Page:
Watching the world's markets - and some of its leading financial institutions - stumble and trip their way through the past fortnight has been genuine "car crash television" for those with an interest in finance and economics. For the general public, bemused as to the meaning of most of what's going on (admittedly, many financiers seem equally in the dark), it has simply served to deepen the existing gloom over the economy.
Even before major firms started collapsing or being rescued left, right and centre, economic indicators were far from positive. In most developed economies, property prices are falling, food and fuel bills are driving up inflation - and in many nations, output is falling, with the consequent threat of rises in unemployment. Much debate exists over the scale and duration of the difficulties. In the short term, however, a bumpy economic ride is guaranteed, one whose effects will be felt in consumers' wallets as well as on the markets.
For the videogames industry, this probably doesn't seem terribly important. Conventional wisdom states that videogames can happily grow through a recession, and several previous economic slowdowns have done little to stunt the growth curve of the interactive entertainment market.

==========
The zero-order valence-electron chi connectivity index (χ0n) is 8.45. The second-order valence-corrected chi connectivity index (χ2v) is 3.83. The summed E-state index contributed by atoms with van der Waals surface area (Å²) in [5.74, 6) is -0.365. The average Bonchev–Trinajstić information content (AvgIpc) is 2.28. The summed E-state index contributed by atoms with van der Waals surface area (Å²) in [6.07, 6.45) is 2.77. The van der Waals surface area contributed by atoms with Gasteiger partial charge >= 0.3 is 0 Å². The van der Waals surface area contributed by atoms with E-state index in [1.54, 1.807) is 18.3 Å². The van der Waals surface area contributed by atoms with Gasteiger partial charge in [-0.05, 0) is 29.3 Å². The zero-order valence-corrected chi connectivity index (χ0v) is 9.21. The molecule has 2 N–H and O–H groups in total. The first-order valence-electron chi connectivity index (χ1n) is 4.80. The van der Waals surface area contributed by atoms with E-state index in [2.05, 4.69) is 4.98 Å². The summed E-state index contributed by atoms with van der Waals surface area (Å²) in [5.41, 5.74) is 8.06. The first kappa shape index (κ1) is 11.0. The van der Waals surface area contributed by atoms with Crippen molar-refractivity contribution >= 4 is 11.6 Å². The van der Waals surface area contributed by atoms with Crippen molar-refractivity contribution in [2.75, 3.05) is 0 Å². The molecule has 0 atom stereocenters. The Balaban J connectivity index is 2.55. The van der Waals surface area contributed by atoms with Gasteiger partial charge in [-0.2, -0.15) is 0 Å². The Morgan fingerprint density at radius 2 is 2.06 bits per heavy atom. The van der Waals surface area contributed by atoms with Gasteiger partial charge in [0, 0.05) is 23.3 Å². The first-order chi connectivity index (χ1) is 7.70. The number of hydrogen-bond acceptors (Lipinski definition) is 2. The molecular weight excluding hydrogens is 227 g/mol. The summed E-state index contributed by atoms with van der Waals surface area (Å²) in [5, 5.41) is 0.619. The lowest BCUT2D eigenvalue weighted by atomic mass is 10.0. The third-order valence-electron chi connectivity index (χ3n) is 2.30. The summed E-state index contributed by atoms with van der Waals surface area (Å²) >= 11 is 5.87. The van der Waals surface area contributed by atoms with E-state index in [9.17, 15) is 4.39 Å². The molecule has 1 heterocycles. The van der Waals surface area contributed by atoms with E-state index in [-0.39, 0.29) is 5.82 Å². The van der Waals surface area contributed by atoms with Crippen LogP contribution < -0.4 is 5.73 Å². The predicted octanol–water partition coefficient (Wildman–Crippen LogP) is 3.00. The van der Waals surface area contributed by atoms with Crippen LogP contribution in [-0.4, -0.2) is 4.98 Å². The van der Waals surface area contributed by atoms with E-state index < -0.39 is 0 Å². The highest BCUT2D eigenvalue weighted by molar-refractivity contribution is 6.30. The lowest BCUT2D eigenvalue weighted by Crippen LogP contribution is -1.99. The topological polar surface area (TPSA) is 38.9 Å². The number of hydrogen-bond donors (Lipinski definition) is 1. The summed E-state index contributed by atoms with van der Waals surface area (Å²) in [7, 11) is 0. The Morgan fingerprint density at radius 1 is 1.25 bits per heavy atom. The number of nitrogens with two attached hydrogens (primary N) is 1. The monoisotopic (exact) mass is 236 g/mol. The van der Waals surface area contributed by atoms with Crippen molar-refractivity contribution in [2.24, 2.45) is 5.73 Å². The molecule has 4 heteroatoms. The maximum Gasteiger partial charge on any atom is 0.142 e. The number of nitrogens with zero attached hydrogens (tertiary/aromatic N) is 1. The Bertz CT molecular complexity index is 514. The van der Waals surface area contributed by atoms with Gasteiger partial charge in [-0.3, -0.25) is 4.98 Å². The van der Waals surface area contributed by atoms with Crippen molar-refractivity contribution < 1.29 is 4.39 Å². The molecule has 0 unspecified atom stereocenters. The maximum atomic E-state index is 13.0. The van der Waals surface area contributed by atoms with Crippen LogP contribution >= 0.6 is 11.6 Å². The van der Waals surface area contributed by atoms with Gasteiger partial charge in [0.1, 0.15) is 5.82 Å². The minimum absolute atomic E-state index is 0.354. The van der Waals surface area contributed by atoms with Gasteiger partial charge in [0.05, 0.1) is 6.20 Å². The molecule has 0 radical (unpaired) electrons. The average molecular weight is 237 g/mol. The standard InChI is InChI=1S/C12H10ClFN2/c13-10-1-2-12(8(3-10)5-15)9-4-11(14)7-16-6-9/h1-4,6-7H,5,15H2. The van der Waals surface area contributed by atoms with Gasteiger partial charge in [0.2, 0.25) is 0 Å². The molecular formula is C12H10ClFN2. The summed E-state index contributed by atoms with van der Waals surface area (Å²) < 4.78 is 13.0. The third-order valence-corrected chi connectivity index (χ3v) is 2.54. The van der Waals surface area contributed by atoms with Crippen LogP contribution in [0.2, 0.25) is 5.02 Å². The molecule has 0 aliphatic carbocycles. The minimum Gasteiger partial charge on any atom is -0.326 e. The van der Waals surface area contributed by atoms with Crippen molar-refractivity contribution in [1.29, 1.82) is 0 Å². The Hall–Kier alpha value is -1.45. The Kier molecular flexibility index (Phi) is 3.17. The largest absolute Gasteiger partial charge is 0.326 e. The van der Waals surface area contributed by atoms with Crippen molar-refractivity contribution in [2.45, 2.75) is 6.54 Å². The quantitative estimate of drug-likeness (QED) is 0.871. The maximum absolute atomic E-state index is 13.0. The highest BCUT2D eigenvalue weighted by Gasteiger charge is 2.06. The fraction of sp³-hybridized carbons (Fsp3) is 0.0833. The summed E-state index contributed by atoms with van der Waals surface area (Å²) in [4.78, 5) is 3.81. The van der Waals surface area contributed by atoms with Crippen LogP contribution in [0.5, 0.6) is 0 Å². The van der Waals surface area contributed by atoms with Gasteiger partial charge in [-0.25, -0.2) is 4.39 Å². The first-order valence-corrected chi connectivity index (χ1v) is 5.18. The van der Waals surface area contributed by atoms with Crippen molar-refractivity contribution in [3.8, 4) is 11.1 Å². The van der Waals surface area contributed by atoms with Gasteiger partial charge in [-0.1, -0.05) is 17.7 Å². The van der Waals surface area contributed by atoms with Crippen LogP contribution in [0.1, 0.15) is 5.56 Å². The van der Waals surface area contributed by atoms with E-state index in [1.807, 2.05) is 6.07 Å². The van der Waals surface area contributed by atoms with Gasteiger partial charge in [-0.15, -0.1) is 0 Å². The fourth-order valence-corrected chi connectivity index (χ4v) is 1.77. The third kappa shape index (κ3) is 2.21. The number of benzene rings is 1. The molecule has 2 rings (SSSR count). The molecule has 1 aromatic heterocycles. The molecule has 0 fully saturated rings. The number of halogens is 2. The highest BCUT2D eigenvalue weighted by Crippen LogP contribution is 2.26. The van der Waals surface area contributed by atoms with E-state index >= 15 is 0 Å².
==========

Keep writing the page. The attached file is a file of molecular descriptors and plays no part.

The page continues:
Two factors influence this. Firstly, this sector has a very healthy basic growth figure, which is created by the rapidly growing demographic of videogame consumers. The industry's ability to broaden its appeal has always, thus far, outpaced any contraction in consumer spending.
Secondly, interactive entertainment - although a relatively expensive pastime in terms of initial outlay - can actually be a very cheap form of entertainment in cost-per-hour terms. As belts are tightened, consumers tend to cut down on expensive, out-of-home types of entertainment first. With consumers staying in more often, videogames - which can offer weeks of entertainment for a USD 50 outlay - are an appealing option.
These two factors have always guaranteed that videogames are a 'recession-proof' sector - and for many within the industry, that's enough to leave them feeling pretty good about the next few years.